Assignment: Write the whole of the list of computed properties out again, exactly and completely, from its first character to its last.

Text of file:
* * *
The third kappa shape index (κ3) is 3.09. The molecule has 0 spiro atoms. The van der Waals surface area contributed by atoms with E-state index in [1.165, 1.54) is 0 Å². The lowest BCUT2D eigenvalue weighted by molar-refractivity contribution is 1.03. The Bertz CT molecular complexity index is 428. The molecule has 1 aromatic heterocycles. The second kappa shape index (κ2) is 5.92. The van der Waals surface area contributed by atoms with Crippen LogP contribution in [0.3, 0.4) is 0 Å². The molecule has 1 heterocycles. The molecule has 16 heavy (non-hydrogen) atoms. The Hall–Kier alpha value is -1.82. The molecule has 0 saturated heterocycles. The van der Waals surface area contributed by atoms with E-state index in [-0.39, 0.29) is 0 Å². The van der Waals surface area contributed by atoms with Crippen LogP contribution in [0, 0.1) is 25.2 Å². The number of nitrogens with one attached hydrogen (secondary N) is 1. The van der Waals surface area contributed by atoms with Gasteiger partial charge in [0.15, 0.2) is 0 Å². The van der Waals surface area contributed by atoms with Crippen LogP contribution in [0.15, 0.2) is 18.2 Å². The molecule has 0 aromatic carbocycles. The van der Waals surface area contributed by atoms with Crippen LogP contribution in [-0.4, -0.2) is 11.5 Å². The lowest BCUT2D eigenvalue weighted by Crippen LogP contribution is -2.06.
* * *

The third kappa shape index (κ3) is 3.09. The molecule has 0 spiro atoms. The van der Waals surface area contributed by atoms with E-state index in [1.165, 1.54) is 0 Å². The lowest BCUT2D eigenvalue weighted by molar-refractivity contribution is 1.03. The Bertz CT molecular complexity index is 428. The molecule has 1 aromatic heterocycles. The second kappa shape index (κ2) is 5.92. The van der Waals surface area contributed by atoms with Crippen LogP contribution in [0.3, 0.4) is 0 Å². The molecule has 1 heterocycles. The molecule has 16 heavy (non-hydrogen) atoms. The Hall–Kier alpha value is -1.82. The molecule has 0 saturated heterocycles. The van der Waals surface area contributed by atoms with E-state index in [-0.39, 0.29) is 0 Å². The van der Waals surface area contributed by atoms with Crippen LogP contribution in [0, 0.1) is 25.2 Å². The number of nitrogens with one attached hydrogen (secondary N) is 1. The van der Waals surface area contributed by atoms with Gasteiger partial charge in [0.15, 0.2) is 0 Å². The van der Waals surface area contributed by atoms with Crippen LogP contribution in [0.15, 0.2) is 18.2 Å². The molecule has 0 aromatic carbocycles. The van der Waals surface area contributed by atoms with Crippen LogP contribution in [-0.4, -0.2) is 11.5 Å². The lowest BCUT2D eigenvalue weighted by Crippen LogP contribution is -2.06.